Bates Marketing Assocs. v. Lloyd's Electronics

Annotate this Case

190 N.J. Super. 502 (1983)

464 A.2d 1142


Superior Court of New Jersey, Appellate Division.

Argued April 19, 1983.

Decided May 4, 1983.


Edward D. Bortz argued the cause for the appellants (Hein, Smith & Berezin, attorneys; Robert T. Quinn and Edward D. Bortz on the brief).

Frederick L. Whitmer argued the cause for the respondents (Pitney, Hardin, Kipp & Szuch, attorneys; James H. Foster, *504 James L. Nulman, Lawrence H. Jacobs, Katherine S. Abrams, Peter M. Laughlin and Frederick L. Whitmer on the brief).

The opinion of the court was delivered by PRESSLER, J.A.D.

The primary issue raised by this appeal is the applicability to this cause of action of the entire controversy doctrine. The trial judge, concluding that that preclusionary doctrine was here applicable, dismissed the action with prejudice. We reverse.

Plaintiffs Bates Marketing Associates, Inc. (Bates), a Delaware corporation having its principal place of business in New York, and Toy Advisory Guild, Inc. (TAG), a Delaware corporation having its principal place of business in New Jersey, are in the business of developing and marketing toys. In 1976 they entered into negotiations with a then newly formed partnership, Products International, whose partners were two corporations, Lavco Inc. and Lloyd's Western Corp. (Western), both California corporations. Products International proposed, among other activities, to promote and market plaintiffs' products, and an arrangement was entered into pursuant to which plaintiffs delivered prototypes for various of their toys to the partnership, and TAG leased space to the partnership. It appears that thereafter the partnership failed to take any steps to evaluate and market the toys and refused to return the prototypes. Concluding that their arrangement with the partnership had been fraudulently induced by the partnership's misrepresentations regarding its financial strength and marketing expertise, and alleging that the partnership's wrongful conduct resulted in their loss of profits, royalties and marketing opportunities, plaintiffs brought a diversity action in the federal district court for the southern district of New York in 1978 against the partnership, against its partners, Lavco and Western, and against one Bernard Lavitch, a California resident, who was the owner of Lavco. They sought damages for the losses above *505 described, for the conversion of the prototypes and for unpaid rent.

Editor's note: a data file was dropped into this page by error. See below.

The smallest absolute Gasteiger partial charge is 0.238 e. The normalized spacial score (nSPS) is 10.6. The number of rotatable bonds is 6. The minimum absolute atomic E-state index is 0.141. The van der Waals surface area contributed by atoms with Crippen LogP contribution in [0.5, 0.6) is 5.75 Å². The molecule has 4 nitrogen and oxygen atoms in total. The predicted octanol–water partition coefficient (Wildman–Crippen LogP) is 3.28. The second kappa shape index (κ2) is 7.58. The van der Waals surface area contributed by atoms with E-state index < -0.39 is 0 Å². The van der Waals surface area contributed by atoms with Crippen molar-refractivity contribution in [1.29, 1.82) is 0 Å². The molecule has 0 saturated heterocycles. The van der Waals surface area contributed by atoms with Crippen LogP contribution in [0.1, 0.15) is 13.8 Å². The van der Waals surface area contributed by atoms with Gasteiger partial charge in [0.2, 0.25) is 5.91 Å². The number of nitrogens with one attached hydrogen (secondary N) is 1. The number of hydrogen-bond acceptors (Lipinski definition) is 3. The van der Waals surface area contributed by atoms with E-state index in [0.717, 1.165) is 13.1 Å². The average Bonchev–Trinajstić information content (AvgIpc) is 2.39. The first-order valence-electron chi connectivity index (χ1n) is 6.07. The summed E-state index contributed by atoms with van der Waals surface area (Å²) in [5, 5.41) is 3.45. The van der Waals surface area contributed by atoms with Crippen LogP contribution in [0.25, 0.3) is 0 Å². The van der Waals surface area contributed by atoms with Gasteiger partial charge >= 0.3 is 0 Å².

Plaintiffs were unable to effect service of process in the federal action on Lavco or Lavitch but did serve Western and the partnership pursuant to California Long Arm Statute, C.P.L.R. § 302, by personally serving Western's registered agent in California. Western did not file an answer and default was entered against it. Thereafter, a proof hearing was conducted by a federal magistrate, who recommended damages for Bates in the sum of $575,770.95 and damages in favor of TAG in the sum of $21,863.45. Default judgment against Western and the partnership was entered in March 1980 in accordance with these recommendations. The judgment could not, however, be satisfied because of the insolvency of both Western and Products International and the consequent seizure of Product International's assets by a bank creditor.